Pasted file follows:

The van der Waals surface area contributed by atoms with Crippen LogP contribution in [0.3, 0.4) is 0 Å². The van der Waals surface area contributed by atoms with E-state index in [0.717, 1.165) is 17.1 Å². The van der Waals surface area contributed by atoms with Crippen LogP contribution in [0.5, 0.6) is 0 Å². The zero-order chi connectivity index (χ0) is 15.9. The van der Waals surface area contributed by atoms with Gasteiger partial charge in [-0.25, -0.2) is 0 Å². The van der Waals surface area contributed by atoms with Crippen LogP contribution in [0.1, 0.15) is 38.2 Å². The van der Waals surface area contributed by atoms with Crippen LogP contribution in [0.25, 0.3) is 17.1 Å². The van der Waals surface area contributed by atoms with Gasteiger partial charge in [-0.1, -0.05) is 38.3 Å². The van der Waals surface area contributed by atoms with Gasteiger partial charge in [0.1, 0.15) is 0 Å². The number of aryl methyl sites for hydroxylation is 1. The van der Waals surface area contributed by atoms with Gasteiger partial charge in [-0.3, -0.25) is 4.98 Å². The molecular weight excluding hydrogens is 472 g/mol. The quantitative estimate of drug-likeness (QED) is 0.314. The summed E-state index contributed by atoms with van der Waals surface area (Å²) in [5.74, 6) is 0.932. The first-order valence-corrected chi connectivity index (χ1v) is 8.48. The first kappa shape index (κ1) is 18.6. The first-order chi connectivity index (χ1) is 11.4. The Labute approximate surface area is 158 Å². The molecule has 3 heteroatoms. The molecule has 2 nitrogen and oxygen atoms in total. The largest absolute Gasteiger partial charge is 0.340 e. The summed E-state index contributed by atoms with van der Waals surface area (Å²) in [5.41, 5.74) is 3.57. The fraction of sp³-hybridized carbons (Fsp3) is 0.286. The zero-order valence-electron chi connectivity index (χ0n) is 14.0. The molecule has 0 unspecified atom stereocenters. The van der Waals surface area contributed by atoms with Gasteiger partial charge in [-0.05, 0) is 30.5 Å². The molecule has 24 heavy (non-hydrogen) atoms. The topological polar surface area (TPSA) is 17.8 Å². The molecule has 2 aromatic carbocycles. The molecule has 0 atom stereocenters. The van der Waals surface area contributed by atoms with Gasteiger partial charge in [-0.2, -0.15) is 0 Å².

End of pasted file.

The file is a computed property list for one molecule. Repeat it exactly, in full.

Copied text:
The van der Waals surface area contributed by atoms with Crippen LogP contribution in [0.3, 0.4) is 0 Å². The van der Waals surface area contributed by atoms with E-state index in [0.717, 1.165) is 17.1 Å². The van der Waals surface area contributed by atoms with Crippen LogP contribution in [0.5, 0.6) is 0 Å². The zero-order chi connectivity index (χ0) is 15.9. The van der Waals surface area contributed by atoms with Gasteiger partial charge in [-0.25, -0.2) is 0 Å². The van der Waals surface area contributed by atoms with Crippen LogP contribution in [0.1, 0.15) is 38.2 Å². The van der Waals surface area contributed by atoms with Crippen LogP contribution in [0.25, 0.3) is 17.1 Å². The van der Waals surface area contributed by atoms with Gasteiger partial charge in [-0.1, -0.05) is 38.3 Å². The van der Waals surface area contributed by atoms with Gasteiger partial charge in [0.1, 0.15) is 0 Å². The number of aryl methyl sites for hydroxylation is 1. The van der Waals surface area contributed by atoms with Gasteiger partial charge in [-0.3, -0.25) is 4.98 Å². The molecular weight excluding hydrogens is 472 g/mol. The quantitative estimate of drug-likeness (QED) is 0.314. The summed E-state index contributed by atoms with van der Waals surface area (Å²) in [5.74, 6) is 0.932. The first-order valence-corrected chi connectivity index (χ1v) is 8.48. The first kappa shape index (κ1) is 18.6. The first-order chi connectivity index (χ1) is 11.4. The Labute approximate surface area is 158 Å². The molecule has 3 heteroatoms. The molecule has 2 nitrogen and oxygen atoms in total. The largest absolute Gasteiger partial charge is 0.340 e. The summed E-state index contributed by atoms with van der Waals surface area (Å²) in [5.41, 5.74) is 3.57. The fraction of sp³-hybridized carbons (Fsp3) is 0.286. The zero-order valence-electron chi connectivity index (χ0n) is 14.0. The molecule has 0 unspecified atom stereocenters. The van der Waals surface area contributed by atoms with Gasteiger partial charge in [-0.05, 0) is 30.5 Å². The molecule has 24 heavy (non-hydrogen) atoms. The topological polar surface area (TPSA) is 17.8 Å². The molecule has 2 aromatic carbocycles. The molecule has 0 atom stereocenters. The van der Waals surface area contributed by atoms with Gasteiger partial charge in [-0.2, -0.15) is 0 Å².